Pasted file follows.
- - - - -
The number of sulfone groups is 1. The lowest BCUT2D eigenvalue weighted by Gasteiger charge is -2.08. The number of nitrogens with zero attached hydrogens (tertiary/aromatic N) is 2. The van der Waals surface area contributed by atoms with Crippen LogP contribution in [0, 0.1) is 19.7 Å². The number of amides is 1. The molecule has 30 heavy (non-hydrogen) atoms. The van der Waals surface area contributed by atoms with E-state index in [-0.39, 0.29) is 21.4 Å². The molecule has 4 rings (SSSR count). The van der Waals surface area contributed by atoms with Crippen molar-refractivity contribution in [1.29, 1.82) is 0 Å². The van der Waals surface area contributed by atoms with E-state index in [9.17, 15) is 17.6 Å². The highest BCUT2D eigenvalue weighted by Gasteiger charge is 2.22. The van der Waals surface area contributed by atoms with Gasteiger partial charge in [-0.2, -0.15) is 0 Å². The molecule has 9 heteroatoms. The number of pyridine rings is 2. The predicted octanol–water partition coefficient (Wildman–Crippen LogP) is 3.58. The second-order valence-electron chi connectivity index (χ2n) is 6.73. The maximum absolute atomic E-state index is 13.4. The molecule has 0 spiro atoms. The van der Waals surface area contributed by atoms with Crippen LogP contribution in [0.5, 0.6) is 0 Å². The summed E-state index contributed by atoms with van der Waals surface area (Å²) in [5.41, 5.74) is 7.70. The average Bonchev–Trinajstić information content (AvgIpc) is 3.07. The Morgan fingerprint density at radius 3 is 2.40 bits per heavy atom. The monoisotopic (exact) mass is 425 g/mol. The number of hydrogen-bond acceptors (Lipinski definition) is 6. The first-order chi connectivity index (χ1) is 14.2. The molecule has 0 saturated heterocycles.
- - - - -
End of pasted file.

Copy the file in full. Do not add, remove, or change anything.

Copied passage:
The number of sulfone groups is 1. The lowest BCUT2D eigenvalue weighted by Gasteiger charge is -2.08. The number of nitrogens with zero attached hydrogens (tertiary/aromatic N) is 2. The van der Waals surface area contributed by atoms with Crippen LogP contribution in [0, 0.1) is 19.7 Å². The number of amides is 1. The molecule has 30 heavy (non-hydrogen) atoms. The van der Waals surface area contributed by atoms with E-state index in [-0.39, 0.29) is 21.4 Å². The molecule has 4 rings (SSSR count). The van der Waals surface area contributed by atoms with Crippen molar-refractivity contribution in [1.29, 1.82) is 0 Å². The van der Waals surface area contributed by atoms with E-state index in [9.17, 15) is 17.6 Å². The highest BCUT2D eigenvalue weighted by Gasteiger charge is 2.22. The van der Waals surface area contributed by atoms with Gasteiger partial charge in [-0.2, -0.15) is 0 Å². The molecule has 9 heteroatoms. The number of pyridine rings is 2. The predicted octanol–water partition coefficient (Wildman–Crippen LogP) is 3.58. The second-order valence-electron chi connectivity index (χ2n) is 6.73. The maximum absolute atomic E-state index is 13.4. The molecule has 0 spiro atoms. The van der Waals surface area contributed by atoms with Crippen LogP contribution in [0.5, 0.6) is 0 Å². The summed E-state index contributed by atoms with van der Waals surface area (Å²) in [5.41, 5.74) is 7.70. The average Bonchev–Trinajstić information content (AvgIpc) is 3.07. The Morgan fingerprint density at radius 3 is 2.40 bits per heavy atom. The monoisotopic (exact) mass is 425 g/mol. The number of hydrogen-bond acceptors (Lipinski definition) is 6. The first-order chi connectivity index (χ1) is 14.2. The molecule has 0 saturated heterocycles.